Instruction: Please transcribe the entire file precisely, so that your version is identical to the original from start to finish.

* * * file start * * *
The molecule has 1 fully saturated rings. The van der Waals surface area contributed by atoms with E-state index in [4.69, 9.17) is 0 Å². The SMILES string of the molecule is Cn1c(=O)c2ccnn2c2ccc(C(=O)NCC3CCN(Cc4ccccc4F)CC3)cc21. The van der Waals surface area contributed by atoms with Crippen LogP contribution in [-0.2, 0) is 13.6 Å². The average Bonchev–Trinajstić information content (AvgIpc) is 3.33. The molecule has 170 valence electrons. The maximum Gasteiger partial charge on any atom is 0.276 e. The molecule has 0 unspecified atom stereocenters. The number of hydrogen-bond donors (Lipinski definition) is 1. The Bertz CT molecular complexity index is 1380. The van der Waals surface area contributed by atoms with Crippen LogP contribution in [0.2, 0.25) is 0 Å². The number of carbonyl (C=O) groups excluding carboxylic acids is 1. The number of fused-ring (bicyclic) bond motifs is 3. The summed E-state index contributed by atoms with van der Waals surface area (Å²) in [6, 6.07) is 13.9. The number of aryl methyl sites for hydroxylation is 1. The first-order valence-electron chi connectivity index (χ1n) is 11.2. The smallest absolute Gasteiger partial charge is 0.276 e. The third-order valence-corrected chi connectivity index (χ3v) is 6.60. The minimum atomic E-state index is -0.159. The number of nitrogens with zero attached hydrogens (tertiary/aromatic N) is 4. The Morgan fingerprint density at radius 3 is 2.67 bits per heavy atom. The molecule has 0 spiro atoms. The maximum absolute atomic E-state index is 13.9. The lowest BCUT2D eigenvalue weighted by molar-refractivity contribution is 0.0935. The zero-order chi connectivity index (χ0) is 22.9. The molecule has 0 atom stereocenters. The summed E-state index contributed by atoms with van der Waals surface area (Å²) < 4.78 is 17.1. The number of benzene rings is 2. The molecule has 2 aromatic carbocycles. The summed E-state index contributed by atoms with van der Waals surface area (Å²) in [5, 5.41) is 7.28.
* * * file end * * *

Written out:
The molecule has 1 fully saturated rings. The van der Waals surface area contributed by atoms with E-state index in [4.69, 9.17) is 0 Å². The SMILES string of the molecule is Cn1c(=O)c2ccnn2c2ccc(C(=O)NCC3CCN(Cc4ccccc4F)CC3)cc21. The van der Waals surface area contributed by atoms with Crippen LogP contribution in [-0.2, 0) is 13.6 Å². The average Bonchev–Trinajstić information content (AvgIpc) is 3.33. The molecule has 170 valence electrons. The maximum Gasteiger partial charge on any atom is 0.276 e. The molecule has 0 unspecified atom stereocenters. The number of hydrogen-bond donors (Lipinski definition) is 1. The Bertz CT molecular complexity index is 1380. The van der Waals surface area contributed by atoms with Crippen LogP contribution in [0.2, 0.25) is 0 Å². The number of carbonyl (C=O) groups excluding carboxylic acids is 1. The number of fused-ring (bicyclic) bond motifs is 3. The summed E-state index contributed by atoms with van der Waals surface area (Å²) in [6, 6.07) is 13.9. The number of aryl methyl sites for hydroxylation is 1. The first-order valence-electron chi connectivity index (χ1n) is 11.2. The smallest absolute Gasteiger partial charge is 0.276 e. The third-order valence-corrected chi connectivity index (χ3v) is 6.60. The minimum atomic E-state index is -0.159. The number of nitrogens with zero attached hydrogens (tertiary/aromatic N) is 4. The Morgan fingerprint density at radius 3 is 2.67 bits per heavy atom. The molecule has 0 spiro atoms. The maximum absolute atomic E-state index is 13.9. The lowest BCUT2D eigenvalue weighted by molar-refractivity contribution is 0.0935. The zero-order chi connectivity index (χ0) is 22.9. The molecule has 0 atom stereocenters. The summed E-state index contributed by atoms with van der Waals surface area (Å²) < 4.78 is 17.1. The number of benzene rings is 2. The molecule has 2 aromatic carbocycles. The summed E-state index contributed by atoms with van der Waals surface area (Å²) in [5, 5.41) is 7.28.